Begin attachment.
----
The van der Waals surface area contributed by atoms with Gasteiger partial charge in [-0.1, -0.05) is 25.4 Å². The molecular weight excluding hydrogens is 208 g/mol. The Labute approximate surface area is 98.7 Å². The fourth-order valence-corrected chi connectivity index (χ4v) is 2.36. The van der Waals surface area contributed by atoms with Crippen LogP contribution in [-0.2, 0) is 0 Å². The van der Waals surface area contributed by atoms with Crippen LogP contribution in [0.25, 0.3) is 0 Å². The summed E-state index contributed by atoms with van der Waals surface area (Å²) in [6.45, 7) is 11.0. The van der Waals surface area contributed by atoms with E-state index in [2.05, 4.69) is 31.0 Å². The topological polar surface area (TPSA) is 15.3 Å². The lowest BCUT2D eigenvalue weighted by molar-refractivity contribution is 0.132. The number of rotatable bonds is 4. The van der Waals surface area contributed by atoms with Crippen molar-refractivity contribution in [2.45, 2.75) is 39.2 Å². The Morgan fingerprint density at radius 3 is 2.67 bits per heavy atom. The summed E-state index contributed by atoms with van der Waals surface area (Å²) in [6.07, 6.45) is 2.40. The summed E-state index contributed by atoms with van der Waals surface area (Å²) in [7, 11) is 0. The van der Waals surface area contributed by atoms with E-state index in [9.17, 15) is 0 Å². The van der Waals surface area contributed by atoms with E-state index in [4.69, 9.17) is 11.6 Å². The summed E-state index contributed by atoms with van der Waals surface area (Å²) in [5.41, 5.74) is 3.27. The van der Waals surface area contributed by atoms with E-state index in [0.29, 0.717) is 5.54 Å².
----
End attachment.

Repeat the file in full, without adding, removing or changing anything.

The van der Waals surface area contributed by atoms with Gasteiger partial charge in [-0.1, -0.05) is 25.4 Å². The molecular weight excluding hydrogens is 208 g/mol. The Labute approximate surface area is 98.7 Å². The fourth-order valence-corrected chi connectivity index (χ4v) is 2.36. The van der Waals surface area contributed by atoms with Crippen LogP contribution in [-0.2, 0) is 0 Å². The van der Waals surface area contributed by atoms with Crippen LogP contribution in [0.25, 0.3) is 0 Å². The summed E-state index contributed by atoms with van der Waals surface area (Å²) in [6.45, 7) is 11.0. The van der Waals surface area contributed by atoms with E-state index in [2.05, 4.69) is 31.0 Å². The topological polar surface area (TPSA) is 15.3 Å². The lowest BCUT2D eigenvalue weighted by molar-refractivity contribution is 0.132. The number of rotatable bonds is 4. The van der Waals surface area contributed by atoms with Crippen molar-refractivity contribution in [2.45, 2.75) is 39.2 Å². The Morgan fingerprint density at radius 3 is 2.67 bits per heavy atom. The summed E-state index contributed by atoms with van der Waals surface area (Å²) in [6.07, 6.45) is 2.40. The summed E-state index contributed by atoms with van der Waals surface area (Å²) in [7, 11) is 0. The van der Waals surface area contributed by atoms with E-state index in [9.17, 15) is 0 Å². The van der Waals surface area contributed by atoms with E-state index in [4.69, 9.17) is 11.6 Å². The summed E-state index contributed by atoms with van der Waals surface area (Å²) in [5.41, 5.74) is 3.27. The van der Waals surface area contributed by atoms with E-state index in [0.29, 0.717) is 5.54 Å².